Erin Bok is exploring the genetics of white gum to understand what may be best for the beleaguered 40-spots. She works at UTas under Dr Sally Bryant. Read on for the full story from the ABC.
Click the link below to read a terrific story posted in the Sydney Morning Herald.
Great work by the tenacious researcher Fernanda Alves of the Difficult Bird Research Group at the Fenner School in Canberra.
Exciting progress is continuing with reducing the impacts of cats in Bruny Island. This latest update includes these highlights:
- 40 cats (23 feral and 17 stray) removed from the project area.
- Feral cat control activities underway in the seabird colonies of north Bruny Island.
- Camera monitoring to estimate cat densities across north Bruny.
- Bruny Cat By-Law compliance rates above 70% for registered cat owners on Bruny Island.
- Opening of the Bruny Island Cat Management Facility in Alonnah, funded jointly through Ten Lives Cat Centre and Kingborough Council.
- 14 stray cats taken to the Alonnah Cat Facility. Most were rehomed through the Ten Lives Cat Centre, one domestic cat was returned to its owner.
- Camera monitoring by members of the Bruny Island Environment Network on private properties at Apollo Bay, Dennes Point and Barnes Bay.
- 11 community members assisting with cat trapping on their properties.
- A non-lethal trial of thermal shooting undertaken in the shearwater colonies.
- GPS tracking of feral cats to better understand their movement patterns and impacts on eastern quolls
It’s nesting time again and the 40-spots need our help!
BIEN, in partnership with the Forty-spotted pardalote Recovery Team is having a workshop for positive ID of the 40-spot.
Specifically aimed at people who have (or want to have) nest boxes, the workshop will cover:
- identify 40-spot by sight and call
- signs that the nest box is being used to raise chicks
- recording and reporting observations to share
Nest boxes will for sale at the workshop. We also want to collect information on where the boxes are, so come along!
A Community Forum on Dec 5th at Dennes Point provided information on the research and cat management activities planned for the next two years and discussed how the community can get involved. The work will focus on North Bruny as it is an important area in Tasmania for the threatened Eastern quoll and because of the relatively small number of feral cats present (compared to South Bruny).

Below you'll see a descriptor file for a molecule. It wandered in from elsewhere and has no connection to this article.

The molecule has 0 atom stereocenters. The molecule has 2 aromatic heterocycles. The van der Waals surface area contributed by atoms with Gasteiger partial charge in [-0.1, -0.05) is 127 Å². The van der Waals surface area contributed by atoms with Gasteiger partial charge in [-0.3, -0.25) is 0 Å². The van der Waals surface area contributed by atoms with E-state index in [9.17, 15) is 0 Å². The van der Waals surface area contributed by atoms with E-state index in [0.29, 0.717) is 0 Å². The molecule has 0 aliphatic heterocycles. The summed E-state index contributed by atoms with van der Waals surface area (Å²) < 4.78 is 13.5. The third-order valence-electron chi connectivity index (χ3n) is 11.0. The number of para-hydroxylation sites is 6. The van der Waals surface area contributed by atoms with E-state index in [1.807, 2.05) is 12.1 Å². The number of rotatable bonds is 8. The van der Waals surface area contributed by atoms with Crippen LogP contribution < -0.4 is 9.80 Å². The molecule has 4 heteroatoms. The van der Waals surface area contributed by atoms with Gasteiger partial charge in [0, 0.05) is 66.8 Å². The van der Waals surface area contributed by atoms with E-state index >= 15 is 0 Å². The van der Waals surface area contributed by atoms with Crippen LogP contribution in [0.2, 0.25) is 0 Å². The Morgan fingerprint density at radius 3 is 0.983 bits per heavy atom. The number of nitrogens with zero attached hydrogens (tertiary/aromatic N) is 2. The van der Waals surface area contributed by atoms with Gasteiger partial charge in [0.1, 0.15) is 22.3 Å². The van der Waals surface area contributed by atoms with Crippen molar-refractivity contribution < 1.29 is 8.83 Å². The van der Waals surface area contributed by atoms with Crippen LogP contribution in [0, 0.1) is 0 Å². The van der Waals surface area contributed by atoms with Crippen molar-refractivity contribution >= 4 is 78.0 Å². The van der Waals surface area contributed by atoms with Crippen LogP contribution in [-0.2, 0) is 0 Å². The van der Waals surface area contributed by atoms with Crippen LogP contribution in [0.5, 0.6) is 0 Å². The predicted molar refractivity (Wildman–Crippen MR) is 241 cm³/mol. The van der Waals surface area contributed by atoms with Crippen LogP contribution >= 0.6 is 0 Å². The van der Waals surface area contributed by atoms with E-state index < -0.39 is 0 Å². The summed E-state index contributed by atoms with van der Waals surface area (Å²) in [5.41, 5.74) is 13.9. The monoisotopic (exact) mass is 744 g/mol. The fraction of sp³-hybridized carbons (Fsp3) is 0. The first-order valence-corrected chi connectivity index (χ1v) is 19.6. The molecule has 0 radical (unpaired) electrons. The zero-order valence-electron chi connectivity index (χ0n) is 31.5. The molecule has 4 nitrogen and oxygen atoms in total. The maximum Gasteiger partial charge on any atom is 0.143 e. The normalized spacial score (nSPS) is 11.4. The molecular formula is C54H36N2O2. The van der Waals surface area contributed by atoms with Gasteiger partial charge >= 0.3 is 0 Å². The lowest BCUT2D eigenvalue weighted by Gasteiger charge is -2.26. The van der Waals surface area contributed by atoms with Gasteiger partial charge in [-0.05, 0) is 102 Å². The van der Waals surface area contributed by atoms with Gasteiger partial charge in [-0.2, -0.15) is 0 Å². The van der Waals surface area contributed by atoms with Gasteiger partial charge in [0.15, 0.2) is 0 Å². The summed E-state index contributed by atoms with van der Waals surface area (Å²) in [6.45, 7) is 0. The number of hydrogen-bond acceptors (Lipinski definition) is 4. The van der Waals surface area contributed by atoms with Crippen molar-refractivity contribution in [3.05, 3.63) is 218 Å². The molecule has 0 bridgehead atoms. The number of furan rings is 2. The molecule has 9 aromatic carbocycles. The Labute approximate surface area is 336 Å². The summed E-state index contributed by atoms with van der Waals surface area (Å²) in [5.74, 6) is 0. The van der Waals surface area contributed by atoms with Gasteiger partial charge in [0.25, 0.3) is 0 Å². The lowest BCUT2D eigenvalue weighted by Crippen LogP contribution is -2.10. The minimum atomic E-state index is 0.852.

Read the full report here, including the latest research and feral cat control measures.
Come along to another forum on Bruny’s water supply and the impact water supply may have on the Adventure Bay aquifer.
TasWater, along with BICA, BIEN and Kingborough Council are running the forum.
It builds upon an earlier forum held in 2019.
At the 2019 forum TasWater answered concerns and ideas arising from the community, and particularly from the Bruny Life survey. Notes from the meeting are available below.
Inside with Cats is a partnership between Kingborough Council, Ten Lives Cat Centre, Tasmanian Conservation Trust and the Bruny Island Environment Network.
This series of 5 videos introduces six Kingborough cats (along with their humans), who are embracing life on the inside. Inside with Cats is not just about containing cats inside a house, it also explores the various options these owners have used for outdoor enclosures or walking harnesses, and how they keep their cats safe, happy and healthy.
To view the videos go to this link. https://www.kingborough.tas.gov.au/2018/03/inside-with-cats/
Amongst the towering white gums on Inala, Bruny Land for Wildlife owners saw, heard and learnt about the cryptic Forty-spotted pardalotes from Dr Sally Bryant and our very own Tonia Cochran.
Hosted by BIEN, this training day marked the beginning of an exciting citizen science project that will focus initially on helping the 40-spots survive and thrive.
About 20 people from all over the island first learnt how to identify 40 spots and differentiate them from their two cousins – the Striated and the Spotted pardalotes – and also to identify the Manna or White gum (Eucalyptus viminalis) on which these little dears are completely dependent.
The 40-spots are very unusual animals in that they actually farm their food source. Close-up filming has revealed that these tiny birds use their hooked beak to wound the stalks of the Manna gum to promote manna – a sugary secretion that they eat.
Over the past 40 years, the population of the 40-spots has plummeted by 60%. Being completely dependent on Manna gum makes them very vulnerable and Manna gum is very sensitive to drought.
Huge swathes of Manna gum habitat has declined due to climate change and many former strongholds of the 40-spot are now empty of birds.
Off-shore islands now hold most of the 40-spot populations, and Bruny is of critical importance.
This is why BIEN is engaging with citizen scientists to help the birds survive and thrive.
We have reasonable ideas of where the 40-spots have been in the past, where people have put up nest boxes for them, and where people have planted white gums to encourage new colonies, and we are now asking people to monitor populations using the nest boxes and in suitable habitat.
We’ll feature here the best information about the 40-spots, how to:
- identify 40-spots
- identify Manna gums
- monitor for 40-spot presence and upload data
- build your own nest boxes (or purchase them)
- plant and protect new planting for habitat